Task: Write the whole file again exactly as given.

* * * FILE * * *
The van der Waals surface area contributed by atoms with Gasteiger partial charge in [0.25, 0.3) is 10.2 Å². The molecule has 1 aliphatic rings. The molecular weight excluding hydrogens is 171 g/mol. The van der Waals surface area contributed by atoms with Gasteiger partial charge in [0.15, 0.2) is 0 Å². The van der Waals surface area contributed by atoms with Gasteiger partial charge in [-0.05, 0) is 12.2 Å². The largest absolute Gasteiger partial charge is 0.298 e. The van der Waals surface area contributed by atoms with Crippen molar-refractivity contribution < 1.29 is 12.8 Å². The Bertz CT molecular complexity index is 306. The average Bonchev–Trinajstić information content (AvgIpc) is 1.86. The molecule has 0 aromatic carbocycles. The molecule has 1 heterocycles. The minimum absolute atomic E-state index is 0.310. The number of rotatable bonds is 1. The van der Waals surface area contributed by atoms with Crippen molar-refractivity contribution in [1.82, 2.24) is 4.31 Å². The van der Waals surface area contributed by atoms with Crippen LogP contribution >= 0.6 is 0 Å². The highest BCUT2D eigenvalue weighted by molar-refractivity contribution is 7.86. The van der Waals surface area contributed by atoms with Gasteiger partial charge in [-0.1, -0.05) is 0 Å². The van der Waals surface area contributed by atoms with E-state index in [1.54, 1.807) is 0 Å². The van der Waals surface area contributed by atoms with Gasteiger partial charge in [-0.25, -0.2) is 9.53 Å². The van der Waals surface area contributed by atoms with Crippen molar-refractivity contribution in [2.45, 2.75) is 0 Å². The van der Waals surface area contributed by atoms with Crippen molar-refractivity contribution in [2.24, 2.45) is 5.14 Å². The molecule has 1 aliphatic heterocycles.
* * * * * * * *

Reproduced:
The van der Waals surface area contributed by atoms with Gasteiger partial charge in [0.25, 0.3) is 10.2 Å². The molecule has 1 aliphatic rings. The molecular weight excluding hydrogens is 171 g/mol. The van der Waals surface area contributed by atoms with Gasteiger partial charge in [0.15, 0.2) is 0 Å². The van der Waals surface area contributed by atoms with Gasteiger partial charge in [-0.05, 0) is 12.2 Å². The largest absolute Gasteiger partial charge is 0.298 e. The van der Waals surface area contributed by atoms with Crippen molar-refractivity contribution < 1.29 is 12.8 Å². The Bertz CT molecular complexity index is 306. The average Bonchev–Trinajstić information content (AvgIpc) is 1.86. The molecule has 0 aromatic carbocycles. The molecule has 1 heterocycles. The minimum absolute atomic E-state index is 0.310. The number of rotatable bonds is 1. The van der Waals surface area contributed by atoms with Crippen molar-refractivity contribution in [1.82, 2.24) is 4.31 Å². The van der Waals surface area contributed by atoms with Crippen LogP contribution >= 0.6 is 0 Å². The highest BCUT2D eigenvalue weighted by molar-refractivity contribution is 7.86. The van der Waals surface area contributed by atoms with Gasteiger partial charge in [-0.1, -0.05) is 0 Å². The van der Waals surface area contributed by atoms with E-state index in [1.54, 1.807) is 0 Å². The van der Waals surface area contributed by atoms with Gasteiger partial charge in [-0.25, -0.2) is 9.53 Å². The van der Waals surface area contributed by atoms with Crippen molar-refractivity contribution in [2.45, 2.75) is 0 Å². The van der Waals surface area contributed by atoms with Crippen molar-refractivity contribution in [2.24, 2.45) is 5.14 Å². The molecule has 1 aliphatic heterocycles.